Tuesday, 25 May 2010

Cuts in England - The first round

So now we know, higher education will not be immune from cuts in public spending, not that anyone really thought it would be. But I imagine lots of people were keeping their fingers firmly crossed until they heard the Queen's Speech earlier today, hoping the universities would be lucky, at least for now. A few months ago, the previous government had announced that for 2010-2011 it would make available through HEFCE sufficient funding to support an additional 20,000 student places in England. The Queen's Speech indicated that there would now be just 10,000 extra places, the other 10,000 being cancelled.

This is not a massive cut, but some universities might already have taken on some extra staff in anticipation of the additional students they envisaged admitting, and they will now experience some financial strain as a result. Other institutions, already under financial pressure, will have been looking to these extra students to ease their problems a little. And of course more potential students will be disappointed when they find there are no places available to them later this year. Thus even this quite small funding cut will leave a trail of financially stressed institutions in its wake, plus unhappy would-be students. And this is only the first round of what is likely to be a succession of cuts over the coming years, as the country strives to restore its public finances to something like balance.

On the face of it, therefore, the outlook for higher education is quite bleak, and not only in England but also in the rest of the UK. However, I am an optimist by nature, and I think that endless worrying about where the next cuts might fall in the coming years is a sure recipe for depression, low morale, and general gloom across higher education. Instead, it seems far better to accept the unpleasant reality of cuts as quickly as we can, and start looking forward constructively to the sort of higher education system that will be able to flourish in the new conditions. Such a system, I would expect, will have a lot in common with where we are today, so the tendency to panic and engage in apocalyptic fantasies is hardly justified. So how might our HE system change - both in England and in the UK as a whole? Here are few initial thoughts, all needing lots of elaboration (but not today):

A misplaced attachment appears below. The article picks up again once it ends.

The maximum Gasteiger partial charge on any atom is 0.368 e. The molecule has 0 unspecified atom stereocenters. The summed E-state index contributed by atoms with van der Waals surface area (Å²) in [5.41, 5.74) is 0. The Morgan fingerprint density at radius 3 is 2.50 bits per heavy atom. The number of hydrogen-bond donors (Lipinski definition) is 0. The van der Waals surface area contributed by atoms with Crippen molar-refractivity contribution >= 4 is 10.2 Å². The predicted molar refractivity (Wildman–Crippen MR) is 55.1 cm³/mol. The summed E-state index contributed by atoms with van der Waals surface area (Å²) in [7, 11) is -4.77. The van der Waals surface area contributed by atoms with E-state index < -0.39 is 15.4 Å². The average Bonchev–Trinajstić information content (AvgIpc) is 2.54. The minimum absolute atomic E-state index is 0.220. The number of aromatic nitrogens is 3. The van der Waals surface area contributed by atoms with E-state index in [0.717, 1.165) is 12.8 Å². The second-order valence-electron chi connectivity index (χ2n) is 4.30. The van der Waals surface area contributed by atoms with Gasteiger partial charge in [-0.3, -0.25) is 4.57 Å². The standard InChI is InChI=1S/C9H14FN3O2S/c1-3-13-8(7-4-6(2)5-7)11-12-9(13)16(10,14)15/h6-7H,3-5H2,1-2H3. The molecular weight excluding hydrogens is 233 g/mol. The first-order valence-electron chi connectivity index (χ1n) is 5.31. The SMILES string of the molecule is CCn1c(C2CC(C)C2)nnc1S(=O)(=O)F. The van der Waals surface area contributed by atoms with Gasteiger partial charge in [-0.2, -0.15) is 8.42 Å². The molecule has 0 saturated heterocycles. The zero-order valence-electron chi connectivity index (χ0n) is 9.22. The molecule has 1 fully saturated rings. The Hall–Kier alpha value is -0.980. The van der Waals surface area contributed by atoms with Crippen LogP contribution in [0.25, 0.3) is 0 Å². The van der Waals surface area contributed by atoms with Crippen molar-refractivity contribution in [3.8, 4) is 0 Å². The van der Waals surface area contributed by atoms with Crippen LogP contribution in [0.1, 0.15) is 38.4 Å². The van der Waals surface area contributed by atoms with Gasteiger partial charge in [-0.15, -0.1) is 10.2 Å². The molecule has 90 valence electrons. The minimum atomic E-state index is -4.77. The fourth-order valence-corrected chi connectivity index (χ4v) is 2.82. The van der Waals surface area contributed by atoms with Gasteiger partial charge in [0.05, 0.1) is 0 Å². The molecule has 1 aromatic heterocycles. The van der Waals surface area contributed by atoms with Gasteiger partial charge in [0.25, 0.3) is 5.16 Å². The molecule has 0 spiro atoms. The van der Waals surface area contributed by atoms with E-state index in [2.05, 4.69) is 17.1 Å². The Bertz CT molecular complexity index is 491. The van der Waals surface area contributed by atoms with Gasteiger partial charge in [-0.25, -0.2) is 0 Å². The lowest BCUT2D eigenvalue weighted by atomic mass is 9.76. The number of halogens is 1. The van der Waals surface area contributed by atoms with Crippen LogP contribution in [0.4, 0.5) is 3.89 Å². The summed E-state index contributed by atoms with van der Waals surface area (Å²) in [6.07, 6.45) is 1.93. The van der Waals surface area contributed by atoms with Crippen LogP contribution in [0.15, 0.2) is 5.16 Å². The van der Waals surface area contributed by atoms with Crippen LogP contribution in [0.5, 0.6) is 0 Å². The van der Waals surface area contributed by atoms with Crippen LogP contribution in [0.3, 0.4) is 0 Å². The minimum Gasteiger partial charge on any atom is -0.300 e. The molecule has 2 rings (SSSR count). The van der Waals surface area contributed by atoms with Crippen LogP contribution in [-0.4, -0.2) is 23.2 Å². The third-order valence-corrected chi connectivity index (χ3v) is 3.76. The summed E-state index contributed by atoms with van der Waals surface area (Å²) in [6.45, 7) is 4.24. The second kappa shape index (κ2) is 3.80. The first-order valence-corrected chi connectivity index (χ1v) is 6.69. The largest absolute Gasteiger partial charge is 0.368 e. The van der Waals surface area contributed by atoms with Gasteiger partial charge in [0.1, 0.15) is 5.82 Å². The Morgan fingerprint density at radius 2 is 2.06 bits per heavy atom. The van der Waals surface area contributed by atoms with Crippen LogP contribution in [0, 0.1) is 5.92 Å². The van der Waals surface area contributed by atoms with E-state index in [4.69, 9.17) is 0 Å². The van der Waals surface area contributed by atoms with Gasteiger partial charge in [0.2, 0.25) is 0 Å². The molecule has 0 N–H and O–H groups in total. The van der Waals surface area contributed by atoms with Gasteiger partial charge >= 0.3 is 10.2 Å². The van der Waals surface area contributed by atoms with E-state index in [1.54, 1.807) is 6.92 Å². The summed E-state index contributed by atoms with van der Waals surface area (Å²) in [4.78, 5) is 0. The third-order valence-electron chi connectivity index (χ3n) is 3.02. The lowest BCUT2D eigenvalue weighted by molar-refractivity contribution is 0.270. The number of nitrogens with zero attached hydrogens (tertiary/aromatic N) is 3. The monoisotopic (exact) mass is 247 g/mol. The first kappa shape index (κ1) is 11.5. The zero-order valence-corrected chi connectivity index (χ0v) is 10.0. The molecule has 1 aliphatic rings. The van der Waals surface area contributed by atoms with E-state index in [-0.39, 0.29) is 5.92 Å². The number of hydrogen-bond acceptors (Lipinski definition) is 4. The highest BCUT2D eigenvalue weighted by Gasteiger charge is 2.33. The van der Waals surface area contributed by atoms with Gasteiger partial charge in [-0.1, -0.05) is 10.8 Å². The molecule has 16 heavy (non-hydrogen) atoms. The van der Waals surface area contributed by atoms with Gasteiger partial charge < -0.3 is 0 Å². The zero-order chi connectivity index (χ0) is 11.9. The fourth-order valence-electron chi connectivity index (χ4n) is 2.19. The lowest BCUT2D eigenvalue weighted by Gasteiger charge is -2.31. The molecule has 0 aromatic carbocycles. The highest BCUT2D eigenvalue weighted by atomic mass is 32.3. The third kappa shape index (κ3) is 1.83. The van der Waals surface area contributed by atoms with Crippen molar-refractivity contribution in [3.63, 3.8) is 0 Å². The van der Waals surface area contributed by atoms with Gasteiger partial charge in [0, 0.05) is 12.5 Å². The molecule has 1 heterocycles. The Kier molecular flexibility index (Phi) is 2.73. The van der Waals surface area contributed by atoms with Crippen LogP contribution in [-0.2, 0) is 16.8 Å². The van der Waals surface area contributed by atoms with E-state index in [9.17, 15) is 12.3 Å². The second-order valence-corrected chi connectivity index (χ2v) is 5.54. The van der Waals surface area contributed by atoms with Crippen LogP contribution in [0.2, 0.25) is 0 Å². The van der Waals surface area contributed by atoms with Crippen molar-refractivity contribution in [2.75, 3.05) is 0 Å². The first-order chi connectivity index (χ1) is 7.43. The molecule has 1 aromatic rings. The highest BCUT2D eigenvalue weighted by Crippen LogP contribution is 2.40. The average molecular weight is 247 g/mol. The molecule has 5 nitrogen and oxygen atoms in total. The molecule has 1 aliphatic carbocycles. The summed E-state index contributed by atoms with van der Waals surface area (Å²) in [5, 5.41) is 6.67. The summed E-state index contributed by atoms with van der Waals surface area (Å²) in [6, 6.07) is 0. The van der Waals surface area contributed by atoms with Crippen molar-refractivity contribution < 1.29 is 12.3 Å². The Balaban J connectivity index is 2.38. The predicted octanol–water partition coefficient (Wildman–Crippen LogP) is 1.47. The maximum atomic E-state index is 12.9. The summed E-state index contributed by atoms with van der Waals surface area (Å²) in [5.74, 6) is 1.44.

(a) The system might be somewhat smaller, conceivably 5-10% smaller in terms of student numbers by 2015 or so. Watch out for mergers, possibly even the occasional closure of a university.

(b) The system could adapt to the financial pressure by teaching more and more students 'on the cheap', but I doubt (and hope) that this would prove self defeating and politically unacceptable. In a world of fees, universities cannot ignore student views about the quality of their experience, and nor should they. But delivering a high quality of teaching is not cheap.

(c) Personally, I think that universities have probably reached a point where they are rather over managed, even excessively micro managed, and I'm convinced that modest savings are achievable in that area without detriment to students. Some other costs might be cut back, but I suspect not easily or by much.

(d) Hence the best way forward must be to seek new forms of additional revenue. This could come through non-EU students (paying high fees), through research and contracts, through other commercial activity, and through fees paid by UK students - preferably not up front, and ideally paid for through an income-contingent graduate contribution (extending the present English system). Another source of funding, not much used in the UK except by a handful of leading institutions, is private donations - we really need to create a culture more akin to that in the US where it is more usual for alumni and private businesses to make donations and offer sponsorship to universities.

How we manage all this, especially (d), is not yet very clear to me. But I'm sure when we survey the higher education landscape in five to ten years' time, we shall find that the most flourishing institutions will be those that have treated the cuts that are just beginning as an opportunity for change and innovation, and even growth, rather than as an excuse for endless griping at the government. Of course the environment is going to be difficult, but let's take it as a challenge, not as a threat!

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